I'm just wondering in terms of a gender preference how that translates to actually asking if you can adopt one gender. My DD would probably love a boy, my DH and I feel more inclined to a girl, because we have a girl already, we know what to expect, - and I had kind of imagined myself having two girls (maybe because I am one of two girls - I wonder if some of us want to recreate our own families and others of us are trying to do the opposite and have a change!). But I also have heard there are more boys in the system and so wonder if asking about a girl would limit possibilities. Anyway, what I'm wondering is if in terms of the adoption working out well having a birth child of one gender it would work better adopting a child of same gender or opposite? As I said to you before I want to be really flexible but just wondered if there was any evidence on line about what worked well in terms of the family mix. As you know we are right at the beginning and I just want to explore all the information etc. Thanks.

thebestisyettocome Sat 28-Apr-12 19:21:38

I disagree with the article. It's wrong to look back at events in 1984. We live in very different times now. Attitudes have changed a lot.
I don't quite get the Wigan story either. Wigan doesn't have a large black community but I believe the people there are decent and tolerant and the town doesn't have any race issues.
I know many families which are mixed-race. These are happy, sucessful family groups just getting on with life and each other. If they can succeed, why shouldn't adoptive families?

maples Sat 28-Apr-12 19:44:06

Totally disagree with the article. For several reasons:

Not sure how more could be done to recruit BME adopters. London was full of adverts calling for potential adoptive parents when I lived there, and many of these adverts showed BME children

It's a completely different ball game surely now being a BME child to white parents. So many children have at least one parent of a different ethnicity (and often a different ethnicity to all siblings and/or resident carers where BME parent is now with another partner) that the experience of BME children adopted by white families is not going to be as unusual as it was in the 80s.

Also the thought of BME children being left in care is just awful.

Kewcumber Sat 28-Apr-12 20:58:06

I should also add that there doesn;t seem to be a general acceptance in sS circles that whilst waiting for a permanent family, many many BME children are fostered with white families until eventually they age out of realistic adoption prospects.

Practically I don't see why long term foster care with predominantly white carers is a better option than white adoptive parents.

But yes Cory - in many cases I do think that transracial comes with additional issues to your run of the mill transracial families. Thats not to say obviously that I don;t think it should be possible, being a transracial adopter and all!

The recruitment of BME adoptive parents is a very long term issue IMO, lots more work in the community not a few posters.

cory Sat 28-Apr-12 21:06:23

The attitude towards trans-racial adoption is very different in the UK compared to Sweden where it is still very common and seen as a normal thing. Would be interesting to see some stats re the relative number of breakdowns of adoptions, to see if there is some evidence that suggests that Swedish adoptions more often break down. And if they don't - could it be partly to do with the fact that adopting transracially in a culture where it is frowned upon also brings more extra problems?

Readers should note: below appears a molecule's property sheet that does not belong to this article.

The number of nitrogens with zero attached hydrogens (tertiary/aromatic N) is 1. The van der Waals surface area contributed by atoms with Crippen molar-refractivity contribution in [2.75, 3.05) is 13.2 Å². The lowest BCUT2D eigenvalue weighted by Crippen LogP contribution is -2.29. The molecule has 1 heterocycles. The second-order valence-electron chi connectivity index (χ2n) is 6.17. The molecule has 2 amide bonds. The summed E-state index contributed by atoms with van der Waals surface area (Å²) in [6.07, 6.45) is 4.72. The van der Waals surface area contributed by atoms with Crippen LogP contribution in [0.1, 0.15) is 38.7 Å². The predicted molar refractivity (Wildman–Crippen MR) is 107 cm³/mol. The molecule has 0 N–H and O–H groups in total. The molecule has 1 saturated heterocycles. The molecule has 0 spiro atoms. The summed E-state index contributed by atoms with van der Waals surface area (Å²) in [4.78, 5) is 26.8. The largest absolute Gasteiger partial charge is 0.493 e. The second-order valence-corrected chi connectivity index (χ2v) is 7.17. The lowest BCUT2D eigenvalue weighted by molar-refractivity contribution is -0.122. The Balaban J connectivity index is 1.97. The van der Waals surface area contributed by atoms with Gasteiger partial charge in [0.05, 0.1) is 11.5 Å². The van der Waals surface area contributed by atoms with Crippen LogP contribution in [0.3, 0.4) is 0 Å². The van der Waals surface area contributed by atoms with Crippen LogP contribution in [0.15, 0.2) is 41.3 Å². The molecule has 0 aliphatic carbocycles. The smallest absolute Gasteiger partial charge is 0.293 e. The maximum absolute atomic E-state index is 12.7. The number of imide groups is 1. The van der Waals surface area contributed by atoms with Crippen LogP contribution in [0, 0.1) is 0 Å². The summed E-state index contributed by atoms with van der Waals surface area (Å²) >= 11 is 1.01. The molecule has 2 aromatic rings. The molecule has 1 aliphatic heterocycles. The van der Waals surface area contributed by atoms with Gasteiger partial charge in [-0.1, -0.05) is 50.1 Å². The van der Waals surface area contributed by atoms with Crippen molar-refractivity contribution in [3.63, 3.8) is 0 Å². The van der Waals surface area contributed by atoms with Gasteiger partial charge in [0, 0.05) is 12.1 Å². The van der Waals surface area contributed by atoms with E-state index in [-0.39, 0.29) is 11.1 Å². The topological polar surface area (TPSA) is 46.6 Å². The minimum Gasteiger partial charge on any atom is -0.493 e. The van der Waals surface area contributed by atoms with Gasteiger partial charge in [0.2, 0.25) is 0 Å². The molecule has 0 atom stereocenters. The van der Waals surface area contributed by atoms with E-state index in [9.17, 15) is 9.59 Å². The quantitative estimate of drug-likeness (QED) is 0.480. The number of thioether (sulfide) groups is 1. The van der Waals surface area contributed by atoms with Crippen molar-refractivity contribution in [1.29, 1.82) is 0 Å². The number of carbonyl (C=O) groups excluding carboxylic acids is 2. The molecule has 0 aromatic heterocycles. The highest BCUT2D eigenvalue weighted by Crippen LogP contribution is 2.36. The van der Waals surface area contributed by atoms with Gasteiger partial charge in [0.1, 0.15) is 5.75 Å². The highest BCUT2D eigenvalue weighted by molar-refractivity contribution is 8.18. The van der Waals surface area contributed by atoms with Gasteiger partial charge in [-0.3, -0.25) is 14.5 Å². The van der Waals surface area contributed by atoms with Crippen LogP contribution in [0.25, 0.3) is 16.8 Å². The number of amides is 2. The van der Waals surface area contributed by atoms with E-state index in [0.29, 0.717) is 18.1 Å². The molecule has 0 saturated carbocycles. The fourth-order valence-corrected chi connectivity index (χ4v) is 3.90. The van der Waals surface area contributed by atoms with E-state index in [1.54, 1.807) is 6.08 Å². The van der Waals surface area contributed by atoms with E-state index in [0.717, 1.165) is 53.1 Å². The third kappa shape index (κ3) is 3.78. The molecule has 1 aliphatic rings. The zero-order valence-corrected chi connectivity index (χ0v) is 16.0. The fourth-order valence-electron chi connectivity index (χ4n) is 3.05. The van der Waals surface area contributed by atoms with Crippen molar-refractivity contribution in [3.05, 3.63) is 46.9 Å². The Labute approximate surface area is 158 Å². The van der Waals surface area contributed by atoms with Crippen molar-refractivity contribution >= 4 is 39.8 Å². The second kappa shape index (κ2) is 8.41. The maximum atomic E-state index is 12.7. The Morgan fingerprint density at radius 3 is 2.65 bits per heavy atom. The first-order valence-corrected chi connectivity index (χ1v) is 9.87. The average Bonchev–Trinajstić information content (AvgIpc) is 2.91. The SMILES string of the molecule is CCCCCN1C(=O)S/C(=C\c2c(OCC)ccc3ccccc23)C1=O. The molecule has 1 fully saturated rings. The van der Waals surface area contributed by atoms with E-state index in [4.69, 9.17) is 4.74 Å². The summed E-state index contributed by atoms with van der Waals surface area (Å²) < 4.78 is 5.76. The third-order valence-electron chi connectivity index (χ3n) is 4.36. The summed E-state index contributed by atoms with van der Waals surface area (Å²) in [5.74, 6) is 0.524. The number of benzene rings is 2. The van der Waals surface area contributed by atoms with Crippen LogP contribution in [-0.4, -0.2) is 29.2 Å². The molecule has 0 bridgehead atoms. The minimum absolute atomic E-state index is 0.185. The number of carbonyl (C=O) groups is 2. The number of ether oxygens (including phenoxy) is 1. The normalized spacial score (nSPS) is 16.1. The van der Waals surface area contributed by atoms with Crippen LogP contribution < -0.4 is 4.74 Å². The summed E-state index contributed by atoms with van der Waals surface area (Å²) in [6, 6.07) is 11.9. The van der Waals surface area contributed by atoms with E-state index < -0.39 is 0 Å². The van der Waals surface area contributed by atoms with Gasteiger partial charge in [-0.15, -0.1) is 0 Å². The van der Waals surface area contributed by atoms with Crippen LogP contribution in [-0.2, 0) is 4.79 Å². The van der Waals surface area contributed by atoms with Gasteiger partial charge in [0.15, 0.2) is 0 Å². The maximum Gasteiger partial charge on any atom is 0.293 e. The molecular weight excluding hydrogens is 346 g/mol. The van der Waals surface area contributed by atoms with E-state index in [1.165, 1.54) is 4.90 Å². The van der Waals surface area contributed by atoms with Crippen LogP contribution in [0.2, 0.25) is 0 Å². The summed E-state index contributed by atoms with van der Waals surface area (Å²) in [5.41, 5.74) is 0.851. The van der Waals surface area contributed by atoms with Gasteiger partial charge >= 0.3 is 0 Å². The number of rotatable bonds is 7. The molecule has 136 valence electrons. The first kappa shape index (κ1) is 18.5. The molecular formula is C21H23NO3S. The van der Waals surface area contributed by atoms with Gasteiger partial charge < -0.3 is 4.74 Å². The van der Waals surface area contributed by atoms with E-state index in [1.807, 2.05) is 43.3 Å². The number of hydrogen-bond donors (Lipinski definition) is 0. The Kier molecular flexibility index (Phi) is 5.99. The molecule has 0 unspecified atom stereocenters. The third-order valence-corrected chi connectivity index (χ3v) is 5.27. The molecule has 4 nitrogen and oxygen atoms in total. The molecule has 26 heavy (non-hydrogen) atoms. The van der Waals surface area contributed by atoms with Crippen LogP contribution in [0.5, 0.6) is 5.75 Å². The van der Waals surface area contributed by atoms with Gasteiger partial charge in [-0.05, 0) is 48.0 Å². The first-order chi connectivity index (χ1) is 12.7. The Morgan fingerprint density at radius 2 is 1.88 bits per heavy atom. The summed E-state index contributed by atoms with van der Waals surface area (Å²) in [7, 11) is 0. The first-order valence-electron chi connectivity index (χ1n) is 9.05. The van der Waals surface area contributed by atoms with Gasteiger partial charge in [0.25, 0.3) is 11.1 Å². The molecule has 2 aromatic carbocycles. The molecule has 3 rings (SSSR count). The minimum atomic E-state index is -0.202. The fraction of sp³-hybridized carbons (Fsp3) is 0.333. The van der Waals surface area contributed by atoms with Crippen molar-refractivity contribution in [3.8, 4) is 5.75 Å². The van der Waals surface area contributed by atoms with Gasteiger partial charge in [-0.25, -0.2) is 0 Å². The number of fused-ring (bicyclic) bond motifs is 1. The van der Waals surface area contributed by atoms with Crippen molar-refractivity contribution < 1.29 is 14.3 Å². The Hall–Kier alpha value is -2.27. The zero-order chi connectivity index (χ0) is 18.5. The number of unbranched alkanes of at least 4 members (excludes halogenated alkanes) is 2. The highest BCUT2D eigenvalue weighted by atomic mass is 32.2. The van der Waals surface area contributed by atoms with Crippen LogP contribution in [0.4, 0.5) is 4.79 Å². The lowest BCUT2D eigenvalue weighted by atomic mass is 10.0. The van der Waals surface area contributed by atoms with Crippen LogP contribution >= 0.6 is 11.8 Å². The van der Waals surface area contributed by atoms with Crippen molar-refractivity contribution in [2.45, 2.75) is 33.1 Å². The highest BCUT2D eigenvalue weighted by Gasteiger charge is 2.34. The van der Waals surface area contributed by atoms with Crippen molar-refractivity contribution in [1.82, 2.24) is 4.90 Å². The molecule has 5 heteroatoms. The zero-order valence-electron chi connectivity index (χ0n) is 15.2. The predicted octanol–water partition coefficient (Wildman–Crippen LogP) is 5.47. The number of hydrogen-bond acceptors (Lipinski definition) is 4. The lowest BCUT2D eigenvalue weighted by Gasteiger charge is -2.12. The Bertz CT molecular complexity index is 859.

Lilka Sat 28-Apr-12 21:20:24

I agree with Kew - advertising will not help promote adoption in communities where adoption is culturally taboo or not spoken of. Those are often the communities that are ethnic matches for waiting children, but adoption is not the done thing, and there is no real work being done to combat that.

Italian - I'm not aware of any actual research done on that matter. I'd say that it's highly individual how different gender mixes work out. Sometimes having a different gender works well, sometimes not. The childrens personalities will be the biggest decider I think. I think being flexible about both genders and looking carefully at the childrens profiles after approval will give you the best chance of being matched with the right child. I know it's not easy when you are going in the dark, and not knowing what to expect. I admit I was approved for only a girl twice - the first time was because I felt much more prepared for a girl, and thought that as a single woman, I'd be better with a girl, and I was certain I wanted a daughter. The second time was different, and based on DD1's needs a the time. I am very glad now that I have had the chance to have a boy as well, and I guess I'm personally a bit biased and think having at least one of each is great! I'm sorry I can't help you more there

Kewcumber Sat 28-Apr-12 22:01:18

Cory - from memory there has been some research done in Canada which shows good results of transracial adoptions but as you say the prevailing attitudes and also the preparation pre-adoption and support post-adoption must make a difference.

Lilka thanks so much for taking the time to reply. I am just so excited about it all now we are at the start! Just talking about it with people who know stuff is really great.

Cory I've been to Sweden a number of times and I noticed (especially at Astrid Lingren World!) that there were many racially mixed families, with white parents. My friend did say something about interracial adoption in that country being very welcomed. I am sure if it is something that is seen as a positive thing then that must help in some way. However, just seen a study that does say in Sweden that racism is a factor and that racism rather than being transracially adopted may be more of a factor in 'serious psychiatric and social maladjustment problems' BUT I can't vouch for the information! I am also keen to see evidence/support etc on how to combat any problems rather than just documenting stuff. Also, as someone who has just 'holidayed' in Sweden and has friends who live there I really don't know much about the culture and what it is like underneath the casual observations.

While looking on line I found this interesting (also long and a bit hard to read!) article. I got as far as this paragraph (below), it's late and I'm off to bed, I might read more tomorrow! I felt it was a really nice positive note (although probably not surprising for anyone who knows about this subject!).